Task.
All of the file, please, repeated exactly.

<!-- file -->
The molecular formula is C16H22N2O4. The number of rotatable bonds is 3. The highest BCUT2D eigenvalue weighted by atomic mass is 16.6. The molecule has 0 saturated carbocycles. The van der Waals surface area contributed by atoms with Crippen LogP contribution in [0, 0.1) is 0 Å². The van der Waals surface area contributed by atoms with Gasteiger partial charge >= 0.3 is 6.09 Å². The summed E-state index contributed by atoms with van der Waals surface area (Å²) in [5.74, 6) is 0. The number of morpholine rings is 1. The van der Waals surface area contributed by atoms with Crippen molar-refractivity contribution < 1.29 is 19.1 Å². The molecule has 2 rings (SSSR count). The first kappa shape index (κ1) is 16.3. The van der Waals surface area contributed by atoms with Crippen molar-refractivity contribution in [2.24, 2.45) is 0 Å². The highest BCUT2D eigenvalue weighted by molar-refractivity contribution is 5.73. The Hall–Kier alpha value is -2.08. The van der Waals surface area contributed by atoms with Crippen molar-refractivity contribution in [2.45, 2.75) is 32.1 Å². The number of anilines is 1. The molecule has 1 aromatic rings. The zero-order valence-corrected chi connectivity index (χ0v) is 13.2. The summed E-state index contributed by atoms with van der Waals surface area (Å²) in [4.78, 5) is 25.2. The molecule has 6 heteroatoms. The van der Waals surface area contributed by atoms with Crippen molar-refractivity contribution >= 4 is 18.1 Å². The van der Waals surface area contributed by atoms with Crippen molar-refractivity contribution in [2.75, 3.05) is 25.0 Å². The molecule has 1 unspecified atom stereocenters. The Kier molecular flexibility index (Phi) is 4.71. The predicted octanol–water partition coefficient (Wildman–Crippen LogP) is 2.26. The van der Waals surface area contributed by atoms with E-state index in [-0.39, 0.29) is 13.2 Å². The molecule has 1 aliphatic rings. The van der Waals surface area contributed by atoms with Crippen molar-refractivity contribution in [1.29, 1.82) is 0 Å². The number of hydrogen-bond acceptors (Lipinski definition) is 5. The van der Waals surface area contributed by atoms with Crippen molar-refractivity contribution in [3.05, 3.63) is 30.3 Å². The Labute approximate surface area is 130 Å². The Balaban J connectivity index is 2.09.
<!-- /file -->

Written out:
The molecular formula is C16H22N2O4. The number of rotatable bonds is 3. The highest BCUT2D eigenvalue weighted by atomic mass is 16.6. The molecule has 0 saturated carbocycles. The van der Waals surface area contributed by atoms with Crippen LogP contribution in [0, 0.1) is 0 Å². The van der Waals surface area contributed by atoms with Gasteiger partial charge >= 0.3 is 6.09 Å². The summed E-state index contributed by atoms with van der Waals surface area (Å²) in [5.74, 6) is 0. The number of morpholine rings is 1. The van der Waals surface area contributed by atoms with Crippen molar-refractivity contribution < 1.29 is 19.1 Å². The molecule has 2 rings (SSSR count). The first kappa shape index (κ1) is 16.3. The van der Waals surface area contributed by atoms with Crippen molar-refractivity contribution in [2.24, 2.45) is 0 Å². The highest BCUT2D eigenvalue weighted by molar-refractivity contribution is 5.73. The Hall–Kier alpha value is -2.08. The van der Waals surface area contributed by atoms with Crippen molar-refractivity contribution in [2.45, 2.75) is 32.1 Å². The number of anilines is 1. The molecule has 1 aromatic rings. The zero-order valence-corrected chi connectivity index (χ0v) is 13.2. The summed E-state index contributed by atoms with van der Waals surface area (Å²) in [4.78, 5) is 25.2. The molecule has 6 heteroatoms. The van der Waals surface area contributed by atoms with Crippen molar-refractivity contribution >= 4 is 18.1 Å². The van der Waals surface area contributed by atoms with Crippen molar-refractivity contribution in [2.75, 3.05) is 25.0 Å². The molecule has 1 unspecified atom stereocenters. The Kier molecular flexibility index (Phi) is 4.71. The predicted octanol–water partition coefficient (Wildman–Crippen LogP) is 2.26. The van der Waals surface area contributed by atoms with E-state index in [-0.39, 0.29) is 13.2 Å². The molecule has 1 aliphatic rings. The van der Waals surface area contributed by atoms with Crippen molar-refractivity contribution in [1.29, 1.82) is 0 Å². The number of hydrogen-bond acceptors (Lipinski definition) is 5. The van der Waals surface area contributed by atoms with Crippen molar-refractivity contribution in [3.05, 3.63) is 30.3 Å². The Labute approximate surface area is 130 Å². The Balaban J connectivity index is 2.09.